Featured Upcoming Events
This is another attempt at Tallahassee to grab power and reduce accountability. A subjective look at the Department of Environmental Protection in Florida would have to conclude that the agency has failed and is failing to protect our water resources.
Why in heaven’s name then would we want to allow them free and fast access to destroying our diminishing and crucial wetlands just to help some businessmen make money?
“Department chief Noah Valenstein says the state will follow sound science in issuing permits.” Let’s hope the state will follow the will of the people instead.
This is the only link provided by the Tampa Bay Times.
Comments by OSFR historian Jim Tatum.
– A river is like a life: once taken,
it cannot be brought back © Jim Tatum
Thumbs down for state plan
Florida’s bid to take control of wetlands development permits from the federal government draws hundreds of negative comments.
BY ZACHARY T. SAMPSON
Times Staff Writer November 30, 2020
Judging by the comments, Florida residents do not trust the state to oversee more of its own wetlands.
Hundreds of people responded when the U.S. Environmental Protection Agency asked for feedback on the state’s bid to take control of permitting development in wetlands from the federal government. About nine of every 10 were against the move, according to a Tampa Bay Times review of 446 comments posted online earlier this month.
“Embarrassing as it may be, I ask you to help protect the future well-being of our state of Florida from our Florida government that often is more concerned with development than the current and future water and environmental needs of our citizens,” wrote Arthur Ondich, of Hobe Sound, on the coast of Martin County.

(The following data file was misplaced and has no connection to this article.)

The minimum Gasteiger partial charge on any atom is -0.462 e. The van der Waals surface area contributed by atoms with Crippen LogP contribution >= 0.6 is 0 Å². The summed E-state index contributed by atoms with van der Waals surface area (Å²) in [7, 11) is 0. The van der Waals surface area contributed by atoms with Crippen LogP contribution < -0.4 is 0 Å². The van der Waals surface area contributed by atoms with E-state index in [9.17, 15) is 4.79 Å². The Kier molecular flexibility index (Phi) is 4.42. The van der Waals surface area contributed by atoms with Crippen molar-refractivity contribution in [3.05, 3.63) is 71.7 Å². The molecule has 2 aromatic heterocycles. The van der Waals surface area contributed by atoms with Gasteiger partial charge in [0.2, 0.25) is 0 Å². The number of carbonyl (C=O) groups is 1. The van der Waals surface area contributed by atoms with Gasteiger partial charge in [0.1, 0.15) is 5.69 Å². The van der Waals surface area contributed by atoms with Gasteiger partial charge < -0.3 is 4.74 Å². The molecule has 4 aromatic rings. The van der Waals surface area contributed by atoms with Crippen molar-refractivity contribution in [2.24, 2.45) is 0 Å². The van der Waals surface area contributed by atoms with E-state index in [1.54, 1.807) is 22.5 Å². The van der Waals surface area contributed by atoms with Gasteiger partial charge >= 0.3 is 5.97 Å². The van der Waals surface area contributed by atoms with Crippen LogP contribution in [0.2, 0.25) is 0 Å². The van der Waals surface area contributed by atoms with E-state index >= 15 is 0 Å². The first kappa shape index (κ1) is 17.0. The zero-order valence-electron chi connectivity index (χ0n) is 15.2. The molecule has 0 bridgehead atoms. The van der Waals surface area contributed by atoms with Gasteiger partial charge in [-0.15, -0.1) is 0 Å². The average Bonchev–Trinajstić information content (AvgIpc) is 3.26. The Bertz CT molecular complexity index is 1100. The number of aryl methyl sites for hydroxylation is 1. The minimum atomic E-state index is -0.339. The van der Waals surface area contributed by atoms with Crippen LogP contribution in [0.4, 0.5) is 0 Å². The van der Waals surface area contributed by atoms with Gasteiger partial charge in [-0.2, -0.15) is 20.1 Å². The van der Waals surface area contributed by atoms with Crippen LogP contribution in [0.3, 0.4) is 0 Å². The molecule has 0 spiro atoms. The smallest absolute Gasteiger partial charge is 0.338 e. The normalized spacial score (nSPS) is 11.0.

The Florida Department of Environmental Protection wants to take on more oversight of dredging and filling around wetlands regulated by the U.S. Army Corps of Engineers. Building in Florida, whether a road, house or apartment complex, often requires working in wetlands, which provide a home for animals and natural storage for floodwaters. Roughly one-fifth of the country’s wetlands are in Florida.
Those opposing the plan fear that the department will be too lenient in handing out permits, leading to the loss of important ecosystems. Proponents, including developers, say the state already oversees similar permitting and works more quickly than the federal government, meaning projects could be cheaper and require less time. The Department of Environmental Protection estimated that 85 percent of the load it would add overlaps with existing duties.
“Relaxing protections is specifically forbidden when a state assumes the 404 program,” wrote department spokeswoman Weesam Khoury, using the technical name for the permitting effort. Referencing specific critiques, Khoury said Florida has a method for evaluating how projects could affect endangered species and is potentially even more broad than the Army Corps in deciding which wetlands should be subject to permitting scrutiny. She said the state already implements some national programs, including regulating polluted stormwater discharges.